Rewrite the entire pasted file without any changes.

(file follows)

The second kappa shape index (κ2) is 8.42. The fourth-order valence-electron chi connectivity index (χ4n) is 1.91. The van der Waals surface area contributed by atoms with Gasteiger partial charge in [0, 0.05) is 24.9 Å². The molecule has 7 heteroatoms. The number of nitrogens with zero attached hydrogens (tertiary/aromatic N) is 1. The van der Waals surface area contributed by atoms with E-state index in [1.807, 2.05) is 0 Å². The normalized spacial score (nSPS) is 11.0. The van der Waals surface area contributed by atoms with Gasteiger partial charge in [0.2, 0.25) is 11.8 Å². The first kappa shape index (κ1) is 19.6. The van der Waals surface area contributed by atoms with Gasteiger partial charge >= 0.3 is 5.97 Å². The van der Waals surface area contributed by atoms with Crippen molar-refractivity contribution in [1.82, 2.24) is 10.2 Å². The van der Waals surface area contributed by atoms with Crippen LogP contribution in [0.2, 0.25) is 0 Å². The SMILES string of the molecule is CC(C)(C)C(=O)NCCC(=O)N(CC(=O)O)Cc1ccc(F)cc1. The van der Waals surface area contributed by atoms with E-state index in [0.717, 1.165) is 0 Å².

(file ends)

The second kappa shape index (κ2) is 8.42. The fourth-order valence-electron chi connectivity index (χ4n) is 1.91. The van der Waals surface area contributed by atoms with Gasteiger partial charge in [0, 0.05) is 24.9 Å². The molecule has 7 heteroatoms. The number of nitrogens with zero attached hydrogens (tertiary/aromatic N) is 1. The van der Waals surface area contributed by atoms with E-state index in [1.807, 2.05) is 0 Å². The normalized spacial score (nSPS) is 11.0. The van der Waals surface area contributed by atoms with Gasteiger partial charge in [0.2, 0.25) is 11.8 Å². The first kappa shape index (κ1) is 19.6. The van der Waals surface area contributed by atoms with Gasteiger partial charge >= 0.3 is 5.97 Å². The van der Waals surface area contributed by atoms with Crippen molar-refractivity contribution in [1.82, 2.24) is 10.2 Å². The van der Waals surface area contributed by atoms with Crippen LogP contribution in [0.2, 0.25) is 0 Å². The SMILES string of the molecule is CC(C)(C)C(=O)NCCC(=O)N(CC(=O)O)Cc1ccc(F)cc1. The van der Waals surface area contributed by atoms with E-state index in [0.717, 1.165) is 0 Å².